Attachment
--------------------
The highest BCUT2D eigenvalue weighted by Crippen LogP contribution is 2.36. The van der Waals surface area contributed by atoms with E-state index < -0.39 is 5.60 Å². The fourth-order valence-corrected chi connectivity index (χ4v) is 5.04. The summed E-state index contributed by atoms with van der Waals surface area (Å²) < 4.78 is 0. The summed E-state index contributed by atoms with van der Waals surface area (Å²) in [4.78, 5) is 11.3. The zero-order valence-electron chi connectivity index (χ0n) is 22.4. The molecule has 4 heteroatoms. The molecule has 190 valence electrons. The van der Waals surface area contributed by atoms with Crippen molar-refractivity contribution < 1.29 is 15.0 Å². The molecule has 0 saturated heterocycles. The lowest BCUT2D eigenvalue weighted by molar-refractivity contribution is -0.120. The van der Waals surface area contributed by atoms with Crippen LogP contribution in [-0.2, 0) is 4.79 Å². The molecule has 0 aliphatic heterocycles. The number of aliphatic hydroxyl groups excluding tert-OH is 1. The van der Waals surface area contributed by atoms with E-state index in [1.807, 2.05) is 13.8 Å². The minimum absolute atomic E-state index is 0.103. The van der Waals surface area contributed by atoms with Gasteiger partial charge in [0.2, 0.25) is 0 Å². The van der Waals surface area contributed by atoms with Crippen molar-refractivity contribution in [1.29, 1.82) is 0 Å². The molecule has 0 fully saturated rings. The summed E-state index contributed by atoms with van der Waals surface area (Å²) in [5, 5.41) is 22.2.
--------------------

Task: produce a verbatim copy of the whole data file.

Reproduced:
The highest BCUT2D eigenvalue weighted by Crippen LogP contribution is 2.36. The van der Waals surface area contributed by atoms with E-state index < -0.39 is 5.60 Å². The fourth-order valence-corrected chi connectivity index (χ4v) is 5.04. The summed E-state index contributed by atoms with van der Waals surface area (Å²) < 4.78 is 0. The summed E-state index contributed by atoms with van der Waals surface area (Å²) in [4.78, 5) is 11.3. The zero-order valence-electron chi connectivity index (χ0n) is 22.4. The molecule has 4 heteroatoms. The molecule has 190 valence electrons. The van der Waals surface area contributed by atoms with Crippen molar-refractivity contribution < 1.29 is 15.0 Å². The molecule has 0 saturated heterocycles. The lowest BCUT2D eigenvalue weighted by molar-refractivity contribution is -0.120. The van der Waals surface area contributed by atoms with Crippen LogP contribution in [-0.2, 0) is 4.79 Å². The molecule has 0 aliphatic heterocycles. The number of aliphatic hydroxyl groups excluding tert-OH is 1. The van der Waals surface area contributed by atoms with E-state index in [1.807, 2.05) is 13.8 Å². The minimum absolute atomic E-state index is 0.103. The van der Waals surface area contributed by atoms with Gasteiger partial charge in [0.2, 0.25) is 0 Å². The van der Waals surface area contributed by atoms with Crippen molar-refractivity contribution in [1.29, 1.82) is 0 Å². The molecule has 0 fully saturated rings. The summed E-state index contributed by atoms with van der Waals surface area (Å²) in [5, 5.41) is 22.2.